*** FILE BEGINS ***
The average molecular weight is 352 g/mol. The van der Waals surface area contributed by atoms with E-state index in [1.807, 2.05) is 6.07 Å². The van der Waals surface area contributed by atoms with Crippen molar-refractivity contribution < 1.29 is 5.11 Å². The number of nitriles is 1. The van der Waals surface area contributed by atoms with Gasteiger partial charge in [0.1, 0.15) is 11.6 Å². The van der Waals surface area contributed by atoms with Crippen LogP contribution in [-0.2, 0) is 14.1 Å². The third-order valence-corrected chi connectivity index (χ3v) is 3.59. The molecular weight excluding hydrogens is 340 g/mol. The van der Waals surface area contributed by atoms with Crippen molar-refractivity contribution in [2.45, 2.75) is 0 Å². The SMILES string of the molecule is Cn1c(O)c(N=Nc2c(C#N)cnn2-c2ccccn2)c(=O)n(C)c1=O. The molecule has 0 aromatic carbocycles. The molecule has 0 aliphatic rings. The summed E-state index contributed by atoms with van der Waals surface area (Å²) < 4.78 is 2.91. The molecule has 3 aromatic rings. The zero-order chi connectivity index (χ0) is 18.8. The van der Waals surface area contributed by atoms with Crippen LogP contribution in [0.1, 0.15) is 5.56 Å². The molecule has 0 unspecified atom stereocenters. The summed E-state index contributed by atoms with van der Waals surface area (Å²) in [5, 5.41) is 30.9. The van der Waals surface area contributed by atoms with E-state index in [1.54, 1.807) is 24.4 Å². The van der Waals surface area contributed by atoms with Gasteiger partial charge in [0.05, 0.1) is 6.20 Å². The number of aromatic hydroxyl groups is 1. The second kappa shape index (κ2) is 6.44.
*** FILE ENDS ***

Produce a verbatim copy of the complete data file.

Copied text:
The average molecular weight is 352 g/mol. The van der Waals surface area contributed by atoms with E-state index in [1.807, 2.05) is 6.07 Å². The van der Waals surface area contributed by atoms with Crippen molar-refractivity contribution < 1.29 is 5.11 Å². The number of nitriles is 1. The van der Waals surface area contributed by atoms with Gasteiger partial charge in [0.1, 0.15) is 11.6 Å². The van der Waals surface area contributed by atoms with Crippen LogP contribution in [-0.2, 0) is 14.1 Å². The third-order valence-corrected chi connectivity index (χ3v) is 3.59. The molecular weight excluding hydrogens is 340 g/mol. The van der Waals surface area contributed by atoms with Crippen molar-refractivity contribution in [2.45, 2.75) is 0 Å². The SMILES string of the molecule is Cn1c(O)c(N=Nc2c(C#N)cnn2-c2ccccn2)c(=O)n(C)c1=O. The molecule has 0 aromatic carbocycles. The molecule has 0 aliphatic rings. The summed E-state index contributed by atoms with van der Waals surface area (Å²) < 4.78 is 2.91. The molecule has 3 aromatic rings. The zero-order chi connectivity index (χ0) is 18.8. The van der Waals surface area contributed by atoms with Crippen LogP contribution in [0.1, 0.15) is 5.56 Å². The molecule has 0 unspecified atom stereocenters. The summed E-state index contributed by atoms with van der Waals surface area (Å²) in [5, 5.41) is 30.9. The van der Waals surface area contributed by atoms with E-state index in [1.54, 1.807) is 24.4 Å². The van der Waals surface area contributed by atoms with Gasteiger partial charge in [0.05, 0.1) is 6.20 Å². The number of aromatic hydroxyl groups is 1. The second kappa shape index (κ2) is 6.44.